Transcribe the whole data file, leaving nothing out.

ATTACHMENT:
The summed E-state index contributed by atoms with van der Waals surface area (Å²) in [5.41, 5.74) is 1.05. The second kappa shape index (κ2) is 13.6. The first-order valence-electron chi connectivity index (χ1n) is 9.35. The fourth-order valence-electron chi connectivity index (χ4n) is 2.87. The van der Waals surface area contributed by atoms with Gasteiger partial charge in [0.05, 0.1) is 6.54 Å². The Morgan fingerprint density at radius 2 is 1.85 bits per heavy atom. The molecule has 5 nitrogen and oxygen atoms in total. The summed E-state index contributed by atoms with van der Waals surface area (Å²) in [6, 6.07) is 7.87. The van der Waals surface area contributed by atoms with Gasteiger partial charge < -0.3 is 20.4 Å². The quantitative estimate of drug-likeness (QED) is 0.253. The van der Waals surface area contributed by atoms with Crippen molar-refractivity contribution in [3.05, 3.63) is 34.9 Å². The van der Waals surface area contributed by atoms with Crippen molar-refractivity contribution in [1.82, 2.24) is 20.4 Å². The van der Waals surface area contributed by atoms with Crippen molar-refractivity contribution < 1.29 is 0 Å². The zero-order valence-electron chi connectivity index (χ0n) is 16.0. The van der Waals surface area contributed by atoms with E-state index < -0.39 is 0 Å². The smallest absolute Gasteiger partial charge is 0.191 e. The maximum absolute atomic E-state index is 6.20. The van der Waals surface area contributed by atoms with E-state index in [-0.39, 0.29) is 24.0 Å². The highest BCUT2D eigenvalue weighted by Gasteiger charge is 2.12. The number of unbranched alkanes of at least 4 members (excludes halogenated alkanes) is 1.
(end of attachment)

The summed E-state index contributed by atoms with van der Waals surface area (Å²) in [5.41, 5.74) is 1.05. The second kappa shape index (κ2) is 13.6. The first-order valence-electron chi connectivity index (χ1n) is 9.35. The fourth-order valence-electron chi connectivity index (χ4n) is 2.87. The van der Waals surface area contributed by atoms with Gasteiger partial charge in [0.05, 0.1) is 6.54 Å². The Morgan fingerprint density at radius 2 is 1.85 bits per heavy atom. The molecule has 5 nitrogen and oxygen atoms in total. The summed E-state index contributed by atoms with van der Waals surface area (Å²) in [6, 6.07) is 7.87. The van der Waals surface area contributed by atoms with Gasteiger partial charge < -0.3 is 20.4 Å². The quantitative estimate of drug-likeness (QED) is 0.253. The van der Waals surface area contributed by atoms with Crippen molar-refractivity contribution in [3.05, 3.63) is 34.9 Å². The van der Waals surface area contributed by atoms with Crippen molar-refractivity contribution in [1.82, 2.24) is 20.4 Å². The van der Waals surface area contributed by atoms with Crippen molar-refractivity contribution < 1.29 is 0 Å². The zero-order valence-electron chi connectivity index (χ0n) is 16.0. The van der Waals surface area contributed by atoms with E-state index < -0.39 is 0 Å². The smallest absolute Gasteiger partial charge is 0.191 e. The maximum absolute atomic E-state index is 6.20. The van der Waals surface area contributed by atoms with E-state index in [-0.39, 0.29) is 24.0 Å². The highest BCUT2D eigenvalue weighted by Gasteiger charge is 2.12. The number of unbranched alkanes of at least 4 members (excludes halogenated alkanes) is 1.